In his latest exposé, writer and programmer Paul Ford describes a grave injustice going on today: Apple is promoting a new form of bigotry against Android users. On Apple's iOS 7 and 8 operating systems as well as OS X, text messages to Android users (and other non-iPhone users) display in a hideous neon-green gradient, unlike the obviously inoffensive blue gradient that iPhone and iMessage are displayed in.
It turns out that at high schools across the country, children are being bullied, and often worse. iPhone users are disowning family members and friends who use Android. An exasperated user explained that he was betrayed by his twin brother when his own text messages to his brother turned out green on his phone.
This is not a trivial matter. Blue-bubble advocates are emerging as a self-described "racist" movement: "Since I gotta iPhone I'm android racist. Fuck y'all green bubbles." Even more alarming was another user, secure in his iPhone-privilege, who publicly issued a call for genocide, proclaiming "Death to green bubbles." Both users were obviously ignorant of the fact that it was their own messages that were displaying in green. Craig Federighi, the Senior Vice President of Apple, went so far as to use the word "inferior" to describe Android users and their phones.
These underprivileged high schoolers who can only afford Android phones need our solidarity today more than ever. In Paul Ford, they have a true advocate. For Ford, the situation has potentially dangerous sociological implications. Android users are being made to "feel poor, or socially inferior, because they chose to use a less-expensive pocket supercomputer than those made by Apple." Anyone with sense must see the real similarities between this outrage that Ford is exposing and Jane Elliot's Blue-eyes-Brown eyes experiment.
Ford sees these green bubbles as evidence of Apple's "passive-aggressive" marketing. The conclusion he draws is that it is a marketing attempt to use these "ugly green bubbles" because he believes they very well "could lead to iPhone sales…and promotions."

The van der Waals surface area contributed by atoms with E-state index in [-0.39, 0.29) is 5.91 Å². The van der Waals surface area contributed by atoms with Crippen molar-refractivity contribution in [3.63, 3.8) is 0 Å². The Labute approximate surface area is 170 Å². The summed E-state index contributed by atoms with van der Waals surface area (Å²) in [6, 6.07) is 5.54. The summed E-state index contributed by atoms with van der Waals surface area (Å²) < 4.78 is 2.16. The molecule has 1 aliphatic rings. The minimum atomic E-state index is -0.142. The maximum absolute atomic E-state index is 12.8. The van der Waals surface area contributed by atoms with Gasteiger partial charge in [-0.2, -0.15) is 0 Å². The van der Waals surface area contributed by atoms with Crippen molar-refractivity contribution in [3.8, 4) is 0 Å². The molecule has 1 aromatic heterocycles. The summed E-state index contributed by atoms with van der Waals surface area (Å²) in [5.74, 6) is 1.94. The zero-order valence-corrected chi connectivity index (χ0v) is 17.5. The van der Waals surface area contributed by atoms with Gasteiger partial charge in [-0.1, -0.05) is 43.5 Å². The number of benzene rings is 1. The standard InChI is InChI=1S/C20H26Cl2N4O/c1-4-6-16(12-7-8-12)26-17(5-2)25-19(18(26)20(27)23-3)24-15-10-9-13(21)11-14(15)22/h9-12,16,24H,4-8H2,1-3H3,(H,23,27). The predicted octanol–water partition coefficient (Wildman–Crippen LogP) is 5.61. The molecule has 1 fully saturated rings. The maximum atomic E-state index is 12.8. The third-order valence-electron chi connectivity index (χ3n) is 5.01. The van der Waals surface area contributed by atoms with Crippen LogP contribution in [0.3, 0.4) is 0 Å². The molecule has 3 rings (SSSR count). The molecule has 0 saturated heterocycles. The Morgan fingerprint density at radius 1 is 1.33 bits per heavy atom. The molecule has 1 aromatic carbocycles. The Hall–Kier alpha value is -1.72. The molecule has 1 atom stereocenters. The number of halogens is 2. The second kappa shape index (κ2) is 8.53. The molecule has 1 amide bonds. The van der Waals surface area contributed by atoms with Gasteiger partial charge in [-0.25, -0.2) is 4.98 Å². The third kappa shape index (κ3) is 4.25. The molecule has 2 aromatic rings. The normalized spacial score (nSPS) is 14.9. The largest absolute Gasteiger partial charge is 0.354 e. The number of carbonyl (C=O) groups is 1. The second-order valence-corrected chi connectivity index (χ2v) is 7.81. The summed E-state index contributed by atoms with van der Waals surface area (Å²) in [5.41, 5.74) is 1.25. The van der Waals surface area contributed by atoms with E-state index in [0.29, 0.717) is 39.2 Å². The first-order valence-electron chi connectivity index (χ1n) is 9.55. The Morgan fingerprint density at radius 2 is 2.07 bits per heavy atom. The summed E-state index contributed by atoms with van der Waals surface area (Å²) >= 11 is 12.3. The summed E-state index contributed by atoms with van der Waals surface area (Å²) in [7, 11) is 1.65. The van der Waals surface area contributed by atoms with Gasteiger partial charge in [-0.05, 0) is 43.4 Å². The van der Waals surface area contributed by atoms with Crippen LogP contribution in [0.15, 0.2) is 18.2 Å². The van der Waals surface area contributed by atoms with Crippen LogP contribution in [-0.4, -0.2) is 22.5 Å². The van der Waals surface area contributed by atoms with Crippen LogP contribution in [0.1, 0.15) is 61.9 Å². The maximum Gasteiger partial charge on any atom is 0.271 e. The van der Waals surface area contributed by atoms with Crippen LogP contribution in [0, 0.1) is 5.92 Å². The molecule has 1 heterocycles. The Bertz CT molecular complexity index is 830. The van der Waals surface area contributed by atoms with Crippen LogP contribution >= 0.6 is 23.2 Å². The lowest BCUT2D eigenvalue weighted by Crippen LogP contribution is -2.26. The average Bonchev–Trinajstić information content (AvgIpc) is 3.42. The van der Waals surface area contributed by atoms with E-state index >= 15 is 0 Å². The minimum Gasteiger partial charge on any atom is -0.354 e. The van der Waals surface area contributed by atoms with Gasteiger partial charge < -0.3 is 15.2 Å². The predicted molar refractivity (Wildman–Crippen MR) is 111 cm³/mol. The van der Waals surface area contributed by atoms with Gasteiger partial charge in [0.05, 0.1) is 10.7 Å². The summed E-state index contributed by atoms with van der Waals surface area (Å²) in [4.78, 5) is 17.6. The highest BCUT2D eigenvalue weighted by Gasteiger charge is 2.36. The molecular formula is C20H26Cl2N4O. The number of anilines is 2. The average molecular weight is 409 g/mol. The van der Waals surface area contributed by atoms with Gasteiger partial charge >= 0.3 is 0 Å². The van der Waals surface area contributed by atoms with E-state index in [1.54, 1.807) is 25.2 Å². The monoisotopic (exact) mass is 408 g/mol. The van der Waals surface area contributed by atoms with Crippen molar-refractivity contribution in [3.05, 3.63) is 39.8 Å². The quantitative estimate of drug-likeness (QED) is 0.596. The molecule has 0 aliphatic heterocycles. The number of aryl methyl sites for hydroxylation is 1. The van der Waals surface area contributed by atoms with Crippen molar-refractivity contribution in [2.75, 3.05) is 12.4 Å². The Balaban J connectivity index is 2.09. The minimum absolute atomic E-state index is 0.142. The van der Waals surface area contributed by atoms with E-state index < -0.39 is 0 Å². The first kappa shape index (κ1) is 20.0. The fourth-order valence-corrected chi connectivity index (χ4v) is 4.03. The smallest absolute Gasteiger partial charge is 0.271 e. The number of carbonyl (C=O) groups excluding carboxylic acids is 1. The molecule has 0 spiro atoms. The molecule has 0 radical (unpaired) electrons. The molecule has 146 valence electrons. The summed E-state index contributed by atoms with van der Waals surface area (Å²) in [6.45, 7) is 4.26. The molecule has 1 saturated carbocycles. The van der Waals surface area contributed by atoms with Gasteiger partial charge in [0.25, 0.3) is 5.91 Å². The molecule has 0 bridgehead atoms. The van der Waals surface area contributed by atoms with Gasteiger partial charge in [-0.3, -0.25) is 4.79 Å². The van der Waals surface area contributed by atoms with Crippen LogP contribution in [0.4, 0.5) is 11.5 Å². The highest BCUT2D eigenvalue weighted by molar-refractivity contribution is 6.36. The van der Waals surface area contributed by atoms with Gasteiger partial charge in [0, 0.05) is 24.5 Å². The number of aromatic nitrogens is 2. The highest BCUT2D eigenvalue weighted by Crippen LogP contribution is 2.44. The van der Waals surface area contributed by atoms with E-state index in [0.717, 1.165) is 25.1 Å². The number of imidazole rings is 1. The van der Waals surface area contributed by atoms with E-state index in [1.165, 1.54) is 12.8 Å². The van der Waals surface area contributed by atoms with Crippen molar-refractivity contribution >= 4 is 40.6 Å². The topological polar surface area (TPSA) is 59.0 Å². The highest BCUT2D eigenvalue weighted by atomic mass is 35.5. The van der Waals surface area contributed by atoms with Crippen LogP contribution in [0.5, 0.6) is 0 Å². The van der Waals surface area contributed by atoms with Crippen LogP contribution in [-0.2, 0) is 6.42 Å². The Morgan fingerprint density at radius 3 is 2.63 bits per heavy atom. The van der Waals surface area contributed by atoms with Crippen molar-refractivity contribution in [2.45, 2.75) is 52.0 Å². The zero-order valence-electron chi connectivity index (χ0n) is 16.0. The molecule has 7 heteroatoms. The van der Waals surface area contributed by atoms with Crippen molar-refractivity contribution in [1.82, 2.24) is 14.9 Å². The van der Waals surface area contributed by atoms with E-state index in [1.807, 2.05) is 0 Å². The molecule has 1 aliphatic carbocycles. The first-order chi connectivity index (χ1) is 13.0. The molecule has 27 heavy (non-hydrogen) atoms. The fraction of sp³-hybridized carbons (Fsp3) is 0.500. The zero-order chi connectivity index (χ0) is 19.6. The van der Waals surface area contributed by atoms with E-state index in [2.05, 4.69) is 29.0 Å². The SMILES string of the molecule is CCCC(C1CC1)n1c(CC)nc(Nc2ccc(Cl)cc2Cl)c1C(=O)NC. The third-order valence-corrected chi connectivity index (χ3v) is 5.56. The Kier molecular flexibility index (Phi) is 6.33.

This is not the first time that Apple has been accused of victimizing their competitors' products and users, as Ford points out. With the release of OS X Leopard, Apple depicted networked Windows computers in caricature, as a beige icon showing the blue screen of death (BSOD). In that case, the satirical icon was actually quite nicely rendered.
It seems Apple intentionally set out to make Android users feel jealous of the blue iMessage bubbles they were 'missing out' on. On their site, Apple explains their intentions: "SMS texters will be green with envy." Somehow, Apple users (mostly in high school) and Apple executives have bought that logic, and deluded themselves into thinking that the 'poor Android users' are envious.
This could not be more wrong. Android users never see the green bubbles, they only hear about these chat-bubbles secondhand. Moreover, they certainly never have to experience Apple's dissonant color palette. If Apple's intent was to make Android users suffer, they have done anything but. It is perhaps the most ineffectual jab that Apple has attempted, because the only people whose eyes burn are Apple users themselves. The real irony is that it is the messages of the iPhone users themselves that are displayed green. All incoming messages are displayed in grey.
Ford is half-right in his analysis. High schoolers will, unremarkably, find anything to degrade each other for, even something as trivial as whether or not they use iPhones. And high schoolers are probably the only people malicious or perhaps stupid enough to be able to twist their own masochism into a way to make fun of other people. (There is another demographic that engages in this idiocy that I will discuss soon enough.) Yet I cannot emphasize enough the fact that it is the iPhone user's own messages that display green. The Android user's messages display like everyone else. It really takes an incredible amount of solipsism to believe that one's own hideous representation somehow reflects badly on another.
Ford only gestures at the real story: "somewhere along the line things got flat." That is exactly where things went wrong. Apple describes its philosophy as aiming to "surprise and delight," but its decidedly avant-garde, modern minimalist, flat aesthetic has been designed to do precisely the opposite: shock and disgust. Their repulsive color scheme is illustrative of what it takes to make design stand out today given the dominance of the flat aesthetic.